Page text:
For Reel


Pennies from Heaven (1936)
August 16, 2016, 10:12 pm
Filed under: Reviews | Tags: , ,

Director: Norman Z. McLeod
3.5 Stars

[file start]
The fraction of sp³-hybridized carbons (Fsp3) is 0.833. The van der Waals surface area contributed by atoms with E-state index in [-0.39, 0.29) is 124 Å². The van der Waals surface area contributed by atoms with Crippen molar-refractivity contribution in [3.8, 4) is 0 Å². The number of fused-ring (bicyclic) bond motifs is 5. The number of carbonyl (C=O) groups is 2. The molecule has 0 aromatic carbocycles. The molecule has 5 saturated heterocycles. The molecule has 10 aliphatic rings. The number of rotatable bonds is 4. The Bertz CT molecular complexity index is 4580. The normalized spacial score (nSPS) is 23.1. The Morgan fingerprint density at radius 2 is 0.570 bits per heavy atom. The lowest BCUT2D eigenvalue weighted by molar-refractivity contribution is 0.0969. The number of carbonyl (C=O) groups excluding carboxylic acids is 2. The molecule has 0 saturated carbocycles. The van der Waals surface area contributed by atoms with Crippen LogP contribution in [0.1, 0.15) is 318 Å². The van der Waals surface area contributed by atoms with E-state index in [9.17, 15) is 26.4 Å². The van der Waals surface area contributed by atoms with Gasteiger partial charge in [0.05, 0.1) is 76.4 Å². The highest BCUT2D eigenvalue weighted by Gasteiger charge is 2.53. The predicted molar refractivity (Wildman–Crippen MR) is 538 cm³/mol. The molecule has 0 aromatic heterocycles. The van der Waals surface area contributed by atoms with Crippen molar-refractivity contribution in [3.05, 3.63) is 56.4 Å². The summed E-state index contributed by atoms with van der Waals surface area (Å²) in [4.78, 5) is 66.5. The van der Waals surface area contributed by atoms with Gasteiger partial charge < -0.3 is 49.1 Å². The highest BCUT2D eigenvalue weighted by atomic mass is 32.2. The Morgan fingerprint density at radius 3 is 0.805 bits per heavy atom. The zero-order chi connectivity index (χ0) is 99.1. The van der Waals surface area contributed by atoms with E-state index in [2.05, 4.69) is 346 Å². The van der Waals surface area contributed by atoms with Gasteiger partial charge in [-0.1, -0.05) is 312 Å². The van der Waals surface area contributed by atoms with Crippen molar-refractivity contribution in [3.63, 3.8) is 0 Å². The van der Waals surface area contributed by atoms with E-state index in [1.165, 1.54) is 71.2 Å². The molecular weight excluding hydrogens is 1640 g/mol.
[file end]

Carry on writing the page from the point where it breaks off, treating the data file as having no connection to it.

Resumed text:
Pennies from HeavenThe 9th annual Academy Awards saw Jerome Kern’s “The Way You Look Tonight” beating out Arthur Johnston’s “Pennies from Heaven” in the Best Song category. Although the musicals the two songs appear in are both affable, crowd-pleasing entertainments, they seem to come from different worlds. Released by Columbia Pictures, Pennies from Heaven was perhaps an attempt to bank on the recent success of the studio’s It Happened One Night in that it similarly grounds itself in Depression-era realism, with Bing Crosby’s troubadour going as far as to risk his life in a carnival stunt out of his affection for an orphan girl (Edith Fellows). If it wasn’t the first musical to strive for socioeconomic realism (Gold Diggers of 1933 is a masterpiece with similar intentions), it’s a striking contrast with the largely escapist fare of the Astaire & Rogers pictures at RKO. Pennies from Heaven largely coasts on the charm of Crosby and its songs, and it is to its great benefit that there an embarrassment of riches in the latter department—in addition to the title song are “One, Two, Button Your Shoe”, “Let’s Call a Heart a Heart”, and Louis Armstrong performing “Skeleton in the Closet.” Armstrong’s musical number occurs during the film’s best episode in which the makeshift family opens a haunted house themed restaurant in which props literally burst out of the tables, providing an endearing sense of youthful creativity that overcomes the humdrum plotting.

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